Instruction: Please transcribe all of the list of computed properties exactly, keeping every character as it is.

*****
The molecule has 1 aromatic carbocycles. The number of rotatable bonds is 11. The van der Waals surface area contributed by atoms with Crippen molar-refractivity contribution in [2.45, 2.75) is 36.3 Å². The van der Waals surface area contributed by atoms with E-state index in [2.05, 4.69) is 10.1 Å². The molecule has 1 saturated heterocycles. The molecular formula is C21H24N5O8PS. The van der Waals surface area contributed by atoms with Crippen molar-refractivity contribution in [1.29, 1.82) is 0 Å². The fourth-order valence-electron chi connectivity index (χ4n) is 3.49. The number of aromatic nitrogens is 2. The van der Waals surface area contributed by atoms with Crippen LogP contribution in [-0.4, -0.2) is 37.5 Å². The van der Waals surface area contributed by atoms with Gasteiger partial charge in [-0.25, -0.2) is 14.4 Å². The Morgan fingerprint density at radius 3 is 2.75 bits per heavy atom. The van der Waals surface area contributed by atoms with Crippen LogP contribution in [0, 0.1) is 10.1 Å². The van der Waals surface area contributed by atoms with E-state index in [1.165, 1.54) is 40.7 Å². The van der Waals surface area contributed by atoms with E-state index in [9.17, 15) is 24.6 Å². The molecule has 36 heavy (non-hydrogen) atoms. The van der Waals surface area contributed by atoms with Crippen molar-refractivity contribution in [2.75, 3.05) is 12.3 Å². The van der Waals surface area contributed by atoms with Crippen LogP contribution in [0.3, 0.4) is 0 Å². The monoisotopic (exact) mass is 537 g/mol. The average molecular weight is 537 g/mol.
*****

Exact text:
The molecule has 1 aromatic carbocycles. The number of rotatable bonds is 11. The van der Waals surface area contributed by atoms with Crippen molar-refractivity contribution in [2.45, 2.75) is 36.3 Å². The van der Waals surface area contributed by atoms with E-state index in [2.05, 4.69) is 10.1 Å². The molecule has 1 saturated heterocycles. The molecular formula is C21H24N5O8PS. The van der Waals surface area contributed by atoms with Crippen molar-refractivity contribution in [1.29, 1.82) is 0 Å². The fourth-order valence-electron chi connectivity index (χ4n) is 3.49. The number of aromatic nitrogens is 2. The van der Waals surface area contributed by atoms with Crippen LogP contribution in [-0.4, -0.2) is 37.5 Å². The van der Waals surface area contributed by atoms with Gasteiger partial charge in [-0.25, -0.2) is 14.4 Å². The Morgan fingerprint density at radius 3 is 2.75 bits per heavy atom. The van der Waals surface area contributed by atoms with Crippen LogP contribution in [0, 0.1) is 10.1 Å². The van der Waals surface area contributed by atoms with E-state index in [1.165, 1.54) is 40.7 Å². The van der Waals surface area contributed by atoms with E-state index in [9.17, 15) is 24.6 Å². The molecule has 36 heavy (non-hydrogen) atoms. The van der Waals surface area contributed by atoms with Crippen molar-refractivity contribution in [2.75, 3.05) is 12.3 Å². The van der Waals surface area contributed by atoms with Crippen LogP contribution in [0.3, 0.4) is 0 Å². The monoisotopic (exact) mass is 537 g/mol. The average molecular weight is 537 g/mol.